The two most famous stories about market research are used as arguments against it.
In the first story, Henry Ford famously said that no bit of research or consumer testing would have led him to car production. “If I had asked people what they wanted, they would have said faster horses.”
That may have been true, but Henry Ford wasn’t in the buggy business or even the transportation business. He was a machinist and worked on his family farm. His goal was not to build the first car or enhance transportation; it was to improve car production. Ford neither invented the car nor the assembly line; instead, he improved them so middle America could afford automobiles. He was all about improving efficiency because he knew, from market research, that most Americans didn’t have cars because they were too expensive. His job was to build a car cheap enough for America to buy, not build a faster buggy.
The second story tells how Steve Jobs famously avoided market research, relying instead on his own intuition. “We built (the Mac) for ourselves. We were the group of people who were going to judge whether it was great or not. We weren’t going to go out and do market research.”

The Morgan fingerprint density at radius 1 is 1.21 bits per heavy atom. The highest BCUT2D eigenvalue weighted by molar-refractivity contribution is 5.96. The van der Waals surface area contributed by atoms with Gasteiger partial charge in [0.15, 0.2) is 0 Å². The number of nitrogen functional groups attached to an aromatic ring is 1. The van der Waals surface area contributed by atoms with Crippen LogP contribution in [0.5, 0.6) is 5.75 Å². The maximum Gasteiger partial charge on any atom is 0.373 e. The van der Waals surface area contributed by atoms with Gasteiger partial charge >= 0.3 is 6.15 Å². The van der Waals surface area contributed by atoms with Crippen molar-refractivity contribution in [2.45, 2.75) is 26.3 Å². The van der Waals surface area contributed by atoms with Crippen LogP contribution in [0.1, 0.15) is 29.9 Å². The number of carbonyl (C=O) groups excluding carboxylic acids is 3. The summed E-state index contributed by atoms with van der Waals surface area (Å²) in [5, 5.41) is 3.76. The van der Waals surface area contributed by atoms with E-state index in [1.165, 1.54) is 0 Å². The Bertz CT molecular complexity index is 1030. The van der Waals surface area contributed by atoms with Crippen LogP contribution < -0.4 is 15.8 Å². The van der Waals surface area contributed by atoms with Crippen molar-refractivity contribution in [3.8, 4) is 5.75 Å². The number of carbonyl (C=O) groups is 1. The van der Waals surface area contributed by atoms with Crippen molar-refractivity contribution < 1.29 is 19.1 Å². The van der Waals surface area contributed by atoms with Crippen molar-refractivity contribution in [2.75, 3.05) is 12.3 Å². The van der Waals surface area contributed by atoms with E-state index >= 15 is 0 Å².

Huh? Isn’t that the definition of market research? As he said, the computer they were building was for the group of people who would be using it, ergo, research on the market.
Later in his career, he said consumers don’t know what they want until they see it. With billions to create his products and even more to market them around the world, Jobs could afford to be wrong on product and right on marketing. Most of us can’t.
Until now, market research has been unattainable for small businesses, particularly start-ups, who can’t afford to be wrong on a product, yet can’t afford the resources to ensure they are right.
Businesses owners need to know:
- What is the size of the market?
- Who are the main competitors?
- What is the demographic of the users of their product?
All these questions can be answered through market or industry research.
Historically, market research reports were 200-page studies, often priced out of reach for small businesses, covering the entirety of an industry or market. However, Profound.com created a system where small companies and individuals can buy just the parts of the report they need. Often compared to iTunes, which allowed consumers to buy a single song instead of the whole album, Profound.com gives users the choice of creating their own report while buying just the parts and pieces they need.
Everyone needs market research. Now, everyone can afford it.
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